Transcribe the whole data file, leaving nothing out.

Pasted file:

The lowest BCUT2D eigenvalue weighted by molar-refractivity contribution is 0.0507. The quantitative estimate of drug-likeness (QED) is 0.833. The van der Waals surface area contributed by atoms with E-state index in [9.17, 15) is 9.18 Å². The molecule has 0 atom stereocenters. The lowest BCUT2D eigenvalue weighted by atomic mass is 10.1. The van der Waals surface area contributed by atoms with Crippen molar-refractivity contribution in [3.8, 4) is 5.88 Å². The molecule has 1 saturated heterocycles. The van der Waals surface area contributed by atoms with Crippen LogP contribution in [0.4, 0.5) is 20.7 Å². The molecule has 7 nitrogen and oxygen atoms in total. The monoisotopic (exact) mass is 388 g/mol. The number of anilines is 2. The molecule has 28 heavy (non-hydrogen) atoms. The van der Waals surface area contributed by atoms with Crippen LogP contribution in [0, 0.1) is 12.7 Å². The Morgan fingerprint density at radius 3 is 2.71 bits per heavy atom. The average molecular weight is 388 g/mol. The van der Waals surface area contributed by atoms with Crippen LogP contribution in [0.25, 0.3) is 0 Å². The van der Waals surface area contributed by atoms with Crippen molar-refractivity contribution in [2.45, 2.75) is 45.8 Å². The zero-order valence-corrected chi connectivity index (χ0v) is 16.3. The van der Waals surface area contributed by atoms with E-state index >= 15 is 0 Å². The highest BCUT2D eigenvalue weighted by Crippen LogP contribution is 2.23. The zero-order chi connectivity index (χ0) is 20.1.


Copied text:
The lowest BCUT2D eigenvalue weighted by molar-refractivity contribution is 0.0507. The quantitative estimate of drug-likeness (QED) is 0.833. The van der Waals surface area contributed by atoms with E-state index in [9.17, 15) is 9.18 Å². The molecule has 0 atom stereocenters. The lowest BCUT2D eigenvalue weighted by atomic mass is 10.1. The van der Waals surface area contributed by atoms with Crippen molar-refractivity contribution in [3.8, 4) is 5.88 Å². The molecule has 1 saturated heterocycles. The van der Waals surface area contributed by atoms with Crippen LogP contribution in [0.4, 0.5) is 20.7 Å². The molecule has 7 nitrogen and oxygen atoms in total. The monoisotopic (exact) mass is 388 g/mol. The number of anilines is 2. The molecule has 28 heavy (non-hydrogen) atoms. The van der Waals surface area contributed by atoms with Crippen LogP contribution in [0, 0.1) is 12.7 Å². The Morgan fingerprint density at radius 3 is 2.71 bits per heavy atom. The average molecular weight is 388 g/mol. The van der Waals surface area contributed by atoms with Crippen LogP contribution in [0.25, 0.3) is 0 Å². The van der Waals surface area contributed by atoms with Crippen molar-refractivity contribution in [2.45, 2.75) is 45.8 Å². The zero-order valence-corrected chi connectivity index (χ0v) is 16.3. The van der Waals surface area contributed by atoms with E-state index >= 15 is 0 Å². The highest BCUT2D eigenvalue weighted by Crippen LogP contribution is 2.23. The zero-order chi connectivity index (χ0) is 20.1.